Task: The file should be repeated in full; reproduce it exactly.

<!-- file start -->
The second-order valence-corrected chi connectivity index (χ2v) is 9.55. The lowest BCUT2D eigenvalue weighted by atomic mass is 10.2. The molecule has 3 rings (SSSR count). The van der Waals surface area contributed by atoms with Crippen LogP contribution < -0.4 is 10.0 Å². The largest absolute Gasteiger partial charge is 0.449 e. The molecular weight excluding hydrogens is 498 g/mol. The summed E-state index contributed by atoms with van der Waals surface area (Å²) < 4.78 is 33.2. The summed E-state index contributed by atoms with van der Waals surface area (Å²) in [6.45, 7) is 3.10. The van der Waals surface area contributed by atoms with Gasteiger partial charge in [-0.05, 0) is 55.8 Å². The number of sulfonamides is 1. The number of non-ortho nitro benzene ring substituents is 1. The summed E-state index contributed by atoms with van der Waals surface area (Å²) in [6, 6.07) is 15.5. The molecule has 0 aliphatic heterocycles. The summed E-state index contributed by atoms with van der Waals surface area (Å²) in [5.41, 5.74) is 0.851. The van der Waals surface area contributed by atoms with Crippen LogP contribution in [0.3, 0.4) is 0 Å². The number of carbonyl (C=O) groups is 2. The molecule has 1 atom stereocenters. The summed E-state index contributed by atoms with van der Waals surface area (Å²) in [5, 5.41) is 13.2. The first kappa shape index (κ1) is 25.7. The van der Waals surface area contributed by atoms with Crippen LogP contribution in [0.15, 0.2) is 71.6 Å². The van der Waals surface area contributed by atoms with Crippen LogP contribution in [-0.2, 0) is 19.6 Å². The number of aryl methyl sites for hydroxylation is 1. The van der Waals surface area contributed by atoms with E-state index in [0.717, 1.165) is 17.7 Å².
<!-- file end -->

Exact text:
The second-order valence-corrected chi connectivity index (χ2v) is 9.55. The lowest BCUT2D eigenvalue weighted by atomic mass is 10.2. The molecule has 3 rings (SSSR count). The van der Waals surface area contributed by atoms with Crippen LogP contribution < -0.4 is 10.0 Å². The largest absolute Gasteiger partial charge is 0.449 e. The molecular weight excluding hydrogens is 498 g/mol. The summed E-state index contributed by atoms with van der Waals surface area (Å²) < 4.78 is 33.2. The summed E-state index contributed by atoms with van der Waals surface area (Å²) in [6.45, 7) is 3.10. The van der Waals surface area contributed by atoms with Gasteiger partial charge in [-0.05, 0) is 55.8 Å². The number of sulfonamides is 1. The number of non-ortho nitro benzene ring substituents is 1. The summed E-state index contributed by atoms with van der Waals surface area (Å²) in [6, 6.07) is 15.5. The molecule has 0 aliphatic heterocycles. The summed E-state index contributed by atoms with van der Waals surface area (Å²) in [5.41, 5.74) is 0.851. The van der Waals surface area contributed by atoms with Crippen LogP contribution in [0.3, 0.4) is 0 Å². The number of carbonyl (C=O) groups is 2. The molecule has 1 atom stereocenters. The summed E-state index contributed by atoms with van der Waals surface area (Å²) in [5, 5.41) is 13.2. The first kappa shape index (κ1) is 25.7. The van der Waals surface area contributed by atoms with Crippen LogP contribution in [0.15, 0.2) is 71.6 Å². The van der Waals surface area contributed by atoms with Crippen LogP contribution in [-0.2, 0) is 19.6 Å². The number of aryl methyl sites for hydroxylation is 1. The van der Waals surface area contributed by atoms with E-state index in [0.717, 1.165) is 17.7 Å².